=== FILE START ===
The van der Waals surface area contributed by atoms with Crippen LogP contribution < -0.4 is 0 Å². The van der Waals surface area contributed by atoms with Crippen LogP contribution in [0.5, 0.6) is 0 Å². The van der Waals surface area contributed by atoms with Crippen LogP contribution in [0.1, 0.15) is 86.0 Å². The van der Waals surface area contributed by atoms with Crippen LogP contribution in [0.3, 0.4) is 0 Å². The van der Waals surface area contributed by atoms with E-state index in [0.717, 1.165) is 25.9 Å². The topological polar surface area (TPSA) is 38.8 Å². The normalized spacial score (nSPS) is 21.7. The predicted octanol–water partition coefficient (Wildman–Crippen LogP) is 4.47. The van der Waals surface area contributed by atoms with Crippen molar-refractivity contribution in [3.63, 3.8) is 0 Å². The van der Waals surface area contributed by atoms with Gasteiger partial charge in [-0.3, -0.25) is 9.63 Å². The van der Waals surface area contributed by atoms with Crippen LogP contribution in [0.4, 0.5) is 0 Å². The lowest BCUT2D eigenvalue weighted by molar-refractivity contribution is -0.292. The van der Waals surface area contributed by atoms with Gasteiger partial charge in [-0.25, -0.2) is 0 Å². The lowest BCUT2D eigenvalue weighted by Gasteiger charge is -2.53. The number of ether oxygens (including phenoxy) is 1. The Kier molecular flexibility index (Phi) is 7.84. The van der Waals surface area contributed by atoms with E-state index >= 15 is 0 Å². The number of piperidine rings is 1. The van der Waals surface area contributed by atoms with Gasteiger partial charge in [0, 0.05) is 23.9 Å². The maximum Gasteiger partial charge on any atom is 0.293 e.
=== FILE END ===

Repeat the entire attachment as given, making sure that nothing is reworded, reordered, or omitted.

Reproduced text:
The van der Waals surface area contributed by atoms with Crippen LogP contribution < -0.4 is 0 Å². The van der Waals surface area contributed by atoms with Crippen LogP contribution in [0.5, 0.6) is 0 Å². The van der Waals surface area contributed by atoms with Crippen LogP contribution in [0.1, 0.15) is 86.0 Å². The van der Waals surface area contributed by atoms with Crippen LogP contribution in [0.3, 0.4) is 0 Å². The van der Waals surface area contributed by atoms with E-state index in [0.717, 1.165) is 25.9 Å². The topological polar surface area (TPSA) is 38.8 Å². The normalized spacial score (nSPS) is 21.7. The predicted octanol–water partition coefficient (Wildman–Crippen LogP) is 4.47. The van der Waals surface area contributed by atoms with Crippen molar-refractivity contribution in [3.63, 3.8) is 0 Å². The van der Waals surface area contributed by atoms with Gasteiger partial charge in [-0.3, -0.25) is 9.63 Å². The van der Waals surface area contributed by atoms with Crippen LogP contribution in [0.4, 0.5) is 0 Å². The lowest BCUT2D eigenvalue weighted by molar-refractivity contribution is -0.292. The van der Waals surface area contributed by atoms with Gasteiger partial charge in [-0.25, -0.2) is 0 Å². The lowest BCUT2D eigenvalue weighted by Gasteiger charge is -2.53. The number of ether oxygens (including phenoxy) is 1. The Kier molecular flexibility index (Phi) is 7.84. The van der Waals surface area contributed by atoms with E-state index >= 15 is 0 Å². The number of piperidine rings is 1. The van der Waals surface area contributed by atoms with Gasteiger partial charge in [0, 0.05) is 23.9 Å². The maximum Gasteiger partial charge on any atom is 0.293 e.